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Comment on the Codex Committee on Contaminants in Food 12th Session


Dr Martin SlayneInternational Council of Grocery Manufacturers Associations
Global Head Scientific & Regulatory Affairs The Hershey Company 

The Codex Committee on Contaminants in Food (CCCF) provides a global forum for governments to harmonize regulatory management measures, based on common science, risk assessment and best practices. At the recent 12th meeting of the Committee, good progress was made in some areas, although a key observation when discussing the setting of Maximum Levels for contaminants was an increasing pattern of country delegations fixed on their national legislation and unwilling to find a harmonized compromise.

Maximum Levels for contaminants

Common harmonized regulatory Maximum Levels for contaminants can help facilitate international trade.

Maximum Levels for contaminants in food are necessary where risk assessments determine that exposure to a given contaminant should be reduced, and where setting a threshold is an appropriate way to help manage the risk. Moreover, common harmonized regulatory Maximum Levels for contaminants can help facilitate international trade. Setting simple, common regulatory standards helps make it easier for global compliance, for ingredient sourcing, for local education on why the regulated levels are needed, and for producing-countries to more consistently manage contaminants in raw ingredients. Common standards are more effective at reducing global dietary exposure, benefiting consumers in all regions. So why stick with national legislation in cases such as aflatoxins in ready-to-eat peanuts, where global assessments show potential for a reasonably achievable, health-protective harmonized approach?

CCCF12 Utrecht

CCCF12 Utrecht, The Netherlands

Aflatoxins in ready-to-eat peanuts is a clear example where a common global standard would have significant, realistic benefits globally for producing countries and peanut supply. Countries already operate a range of Maximum Levels, although several delegations were unable or unwilling to find compromise, despite the JECFA risk assessment (the Joint WHO/FAO Expert Committee on Food Additives provides the global risk assessment to help the Committee take harmonized, science-based risk management decisions), and despite real achievability challenges at the stricter levels. A common global standard, based on risk and what is globally As Low As Reasonably Achievable (the ALARA principle) means just one standard for producers, just one common specification for all suppliers of the ingredient, making education easier, sourcing easier, as well as time and cost efficiencies. If producing regions, particularly developing countries, have a single standard it will help their education on practices and health context, whether for export or for local consumption. A common practice in producing countries is selecting different grades of ingredients to meet standards for different countries solely as a compliance requirement, rather than part of a health-aware, best-practice production culture.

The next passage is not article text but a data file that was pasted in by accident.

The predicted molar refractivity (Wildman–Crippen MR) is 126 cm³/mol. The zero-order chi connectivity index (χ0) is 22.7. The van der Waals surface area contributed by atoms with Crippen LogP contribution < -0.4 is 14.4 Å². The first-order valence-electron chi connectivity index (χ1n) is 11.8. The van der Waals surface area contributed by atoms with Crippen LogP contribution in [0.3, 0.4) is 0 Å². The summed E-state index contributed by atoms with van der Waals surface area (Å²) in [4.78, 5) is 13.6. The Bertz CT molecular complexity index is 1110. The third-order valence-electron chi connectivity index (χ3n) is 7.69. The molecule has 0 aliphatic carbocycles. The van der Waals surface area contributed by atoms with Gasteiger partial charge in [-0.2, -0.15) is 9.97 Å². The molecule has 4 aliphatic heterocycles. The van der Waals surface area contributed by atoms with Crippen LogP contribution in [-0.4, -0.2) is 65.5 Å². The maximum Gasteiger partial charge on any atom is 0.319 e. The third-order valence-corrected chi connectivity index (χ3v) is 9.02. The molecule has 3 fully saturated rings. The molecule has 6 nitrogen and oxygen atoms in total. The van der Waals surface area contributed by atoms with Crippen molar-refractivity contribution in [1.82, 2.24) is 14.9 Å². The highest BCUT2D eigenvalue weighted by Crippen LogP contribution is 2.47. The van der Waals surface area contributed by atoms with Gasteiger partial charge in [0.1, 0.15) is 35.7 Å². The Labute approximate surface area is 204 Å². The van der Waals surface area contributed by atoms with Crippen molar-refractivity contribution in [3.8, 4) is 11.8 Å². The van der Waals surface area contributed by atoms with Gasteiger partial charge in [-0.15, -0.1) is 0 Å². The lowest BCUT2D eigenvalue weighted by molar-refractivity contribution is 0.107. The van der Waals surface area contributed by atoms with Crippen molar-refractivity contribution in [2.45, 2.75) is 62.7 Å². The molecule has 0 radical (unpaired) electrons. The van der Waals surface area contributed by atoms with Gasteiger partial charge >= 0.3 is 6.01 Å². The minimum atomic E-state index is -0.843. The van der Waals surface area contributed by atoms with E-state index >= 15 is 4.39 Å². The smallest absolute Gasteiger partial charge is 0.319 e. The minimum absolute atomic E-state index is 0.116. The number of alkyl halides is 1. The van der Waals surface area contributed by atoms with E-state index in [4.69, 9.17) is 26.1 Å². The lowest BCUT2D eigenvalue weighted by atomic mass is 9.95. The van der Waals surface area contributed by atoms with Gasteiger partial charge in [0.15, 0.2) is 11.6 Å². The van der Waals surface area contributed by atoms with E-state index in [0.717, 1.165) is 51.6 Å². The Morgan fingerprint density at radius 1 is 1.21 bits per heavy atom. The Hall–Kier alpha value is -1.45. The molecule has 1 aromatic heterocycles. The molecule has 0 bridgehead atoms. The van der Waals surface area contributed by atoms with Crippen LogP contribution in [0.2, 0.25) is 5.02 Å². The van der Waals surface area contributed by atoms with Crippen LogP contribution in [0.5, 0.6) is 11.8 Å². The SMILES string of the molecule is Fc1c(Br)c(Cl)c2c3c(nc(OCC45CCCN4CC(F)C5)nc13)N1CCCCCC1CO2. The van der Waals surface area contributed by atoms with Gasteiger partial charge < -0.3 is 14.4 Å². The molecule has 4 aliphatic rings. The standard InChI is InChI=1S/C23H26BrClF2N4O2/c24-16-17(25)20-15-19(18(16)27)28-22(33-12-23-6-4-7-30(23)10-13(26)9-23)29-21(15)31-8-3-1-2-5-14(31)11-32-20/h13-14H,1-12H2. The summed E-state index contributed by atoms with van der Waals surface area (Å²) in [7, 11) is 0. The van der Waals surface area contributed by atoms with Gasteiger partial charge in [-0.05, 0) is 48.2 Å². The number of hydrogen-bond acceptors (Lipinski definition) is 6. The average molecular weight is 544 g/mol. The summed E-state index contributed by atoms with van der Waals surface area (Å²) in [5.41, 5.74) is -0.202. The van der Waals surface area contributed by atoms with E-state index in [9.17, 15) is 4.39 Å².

Need for compromise

For the success of the Committee’s work, delegations need to be more prepared to compromise for realistic benefit to global public health, to enable international trade, helping producers, farmers, developing countries, the manufacturing industry, and helping consumers by focusing on health risk and achievability. Reducing food production costs and food waste are important issues negatively impacted by multiple standards. This is a concern where countries are not flexible to update overly strict national regulations, despite new global data and global risk assessment that indicates no tangible health concern. Why waste food unnecessarily?

It makes sense for Codex to harmonize levels leveraging global data.

For cadmium in chocolate products and cocoa, this is another example where Codex has gathered global data giving a basis for some countries to review existing regulations, to work towards reasonably achievable global standards. The JECFA risk assessment concluded that dietary exposure in these products is low and setting maximum levels is not necessary. Foods contributing more significant amounts of cadmium to the diet already have Maximum Levels set under Codex. Nevertheless, several regions have Maximum Levels in place for cadmium in chocolate products and cocoa. It makes sense for Codex to harmonize levels leveraging global data, to encourage common, science-based standards that are globally reasonably achievable and enable international trade. A key factor for cadmium uptake into crops is the geology in the producing country. Cadmium is naturally present in soils, higher in volcanic soils such as in the Latin America region. New data was gathered by Codex, from the regions and from industry, to help the understanding of presence from different origins and in different product categories, with key learnings for regulators on the presence in cocoa powder vs cocoa butter. This is important information for what is globally reasonably achievable for different categories of product, without unnecessarily compromising regional production and supply.

For the 13th CCCF to be held in 2019, I would hope that delegations will be more prepared and authorized to find compromise beyond existing legislation, where global science justifies change and food production would benefit from harmonized global standards.